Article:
Book Review - Rocket Men

Going to the moon was pretty much the biggest deal in human history. There's no way around that. It was a big freaking deal, and it really still is. I'm sure most everyone has seen documentaries on the History Channel or National Geographic on the moon landings and/or seen the movies Apollo 13 or The Right Stuff. If you're an American, then it's pretty much your default setting to know at least a little about the moon landing. There are also quite a few books on the subject, and most of them are pretty darn good. There are a LOT though, so for one to really stand out it'd have to be pretty darn spectacular. A blurb on the cover of this book, Rocket Men, says that it's "brilliant" and "spectacular". Well, I have to disagree on those two, but it's still a good read nonetheless.

This is basically a more behind the scenes look at the Apollo program, with hundreds of memoir-like quotes from engineers, pilots, scientists and politicians on the moon landing. The more personal and historical side of the book is actually very interesting as it really shows the human side of the people involved and just how much of a strain this task really was. The astronauts become less mythical and much more human, and their differing views on the project and all around world-views are something I hadn't heard a lot of before this book. Like I said, when the story becomes focused on the people and the history of the Apollo program, this book really soars. The downside is that a lot of the book is engineer/scientist talk, with pages of technical details and things that just plain old didn't interest me very much. I'm not downplaying the importance, obviously, but to someone like me who isn't an engineer it just wasn't conveyed in an interesting way.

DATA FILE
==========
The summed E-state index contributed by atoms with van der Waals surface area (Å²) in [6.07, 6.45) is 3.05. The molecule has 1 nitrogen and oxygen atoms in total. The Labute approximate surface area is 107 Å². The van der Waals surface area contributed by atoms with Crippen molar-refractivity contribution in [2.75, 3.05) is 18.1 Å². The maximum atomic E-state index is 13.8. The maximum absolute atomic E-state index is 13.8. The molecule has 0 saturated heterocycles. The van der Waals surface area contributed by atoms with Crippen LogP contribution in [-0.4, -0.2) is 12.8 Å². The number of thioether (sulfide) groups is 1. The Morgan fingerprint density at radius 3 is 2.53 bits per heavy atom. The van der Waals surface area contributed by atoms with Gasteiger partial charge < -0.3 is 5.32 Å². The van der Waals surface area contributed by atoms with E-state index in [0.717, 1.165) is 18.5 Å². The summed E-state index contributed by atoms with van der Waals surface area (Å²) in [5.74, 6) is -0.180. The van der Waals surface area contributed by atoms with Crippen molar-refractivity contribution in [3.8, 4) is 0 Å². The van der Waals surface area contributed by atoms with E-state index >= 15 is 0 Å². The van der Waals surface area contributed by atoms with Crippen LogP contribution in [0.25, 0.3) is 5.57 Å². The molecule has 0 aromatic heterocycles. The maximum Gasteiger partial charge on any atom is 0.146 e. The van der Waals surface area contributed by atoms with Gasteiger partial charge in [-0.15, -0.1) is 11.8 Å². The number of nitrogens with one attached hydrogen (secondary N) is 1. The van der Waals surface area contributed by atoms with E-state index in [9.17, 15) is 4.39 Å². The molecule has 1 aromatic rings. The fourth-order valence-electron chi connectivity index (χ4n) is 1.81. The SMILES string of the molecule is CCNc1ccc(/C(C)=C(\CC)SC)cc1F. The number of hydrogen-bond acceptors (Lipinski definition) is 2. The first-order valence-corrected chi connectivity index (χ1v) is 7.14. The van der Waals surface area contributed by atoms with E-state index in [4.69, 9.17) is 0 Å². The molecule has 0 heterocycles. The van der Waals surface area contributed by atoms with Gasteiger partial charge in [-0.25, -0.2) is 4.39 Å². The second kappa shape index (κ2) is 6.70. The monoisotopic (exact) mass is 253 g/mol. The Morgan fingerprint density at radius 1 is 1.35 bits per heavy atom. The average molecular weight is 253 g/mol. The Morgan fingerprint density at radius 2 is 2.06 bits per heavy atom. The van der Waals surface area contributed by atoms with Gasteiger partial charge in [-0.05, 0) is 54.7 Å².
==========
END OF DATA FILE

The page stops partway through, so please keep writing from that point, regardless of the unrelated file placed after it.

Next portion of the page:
There's some really good stuff here though; the politics and infighting of things like who would be the first man to walk on the moon, what he would say and what would be on the plaque left on the moon are all things I didn't know before. The history of the Cuban Missile Crisis and the Cold War and how it related to the Space Race were fantastically conveyed; as I said before the historical narrative is where this book really shines.

Overall, this isn't a book I'd really call epic and spectacular. It's a well-written and very informative look at the more historical and personal side of the Apollo Program, which isn't usually the norm for books on the subject. Rocket Men, while not really reinventing the wheel for Space Race books, gives a good in depth look at the Apollo Program from a much more personal and human perspective than most books on the subject. It's well-written and something I recommend for any fan of space or American history.